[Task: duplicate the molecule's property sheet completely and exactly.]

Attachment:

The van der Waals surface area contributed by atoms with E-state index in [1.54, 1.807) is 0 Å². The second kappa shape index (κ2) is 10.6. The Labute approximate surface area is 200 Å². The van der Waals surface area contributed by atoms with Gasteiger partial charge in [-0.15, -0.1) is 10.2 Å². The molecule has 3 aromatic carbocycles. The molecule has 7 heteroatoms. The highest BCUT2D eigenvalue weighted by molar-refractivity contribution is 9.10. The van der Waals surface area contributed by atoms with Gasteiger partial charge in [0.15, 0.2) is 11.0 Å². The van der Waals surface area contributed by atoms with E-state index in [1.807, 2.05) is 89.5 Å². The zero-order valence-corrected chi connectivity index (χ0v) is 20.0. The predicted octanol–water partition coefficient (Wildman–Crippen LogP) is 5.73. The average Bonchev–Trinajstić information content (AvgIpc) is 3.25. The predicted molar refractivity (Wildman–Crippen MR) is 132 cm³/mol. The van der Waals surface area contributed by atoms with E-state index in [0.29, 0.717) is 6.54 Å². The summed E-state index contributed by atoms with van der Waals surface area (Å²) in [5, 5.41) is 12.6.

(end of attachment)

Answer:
The van der Waals surface area contributed by atoms with E-state index in [1.54, 1.807) is 0 Å². The second kappa shape index (κ2) is 10.6. The Labute approximate surface area is 200 Å². The van der Waals surface area contributed by atoms with Gasteiger partial charge in [-0.15, -0.1) is 10.2 Å². The molecule has 3 aromatic carbocycles. The molecule has 7 heteroatoms. The highest BCUT2D eigenvalue weighted by molar-refractivity contribution is 9.10. The van der Waals surface area contributed by atoms with Gasteiger partial charge in [0.15, 0.2) is 11.0 Å². The van der Waals surface area contributed by atoms with E-state index in [1.807, 2.05) is 89.5 Å². The zero-order valence-corrected chi connectivity index (χ0v) is 20.0. The predicted octanol–water partition coefficient (Wildman–Crippen LogP) is 5.73. The average Bonchev–Trinajstić information content (AvgIpc) is 3.25. The predicted molar refractivity (Wildman–Crippen MR) is 132 cm³/mol. The van der Waals surface area contributed by atoms with E-state index in [0.29, 0.717) is 6.54 Å². The summed E-state index contributed by atoms with van der Waals surface area (Å²) in [5, 5.41) is 12.6.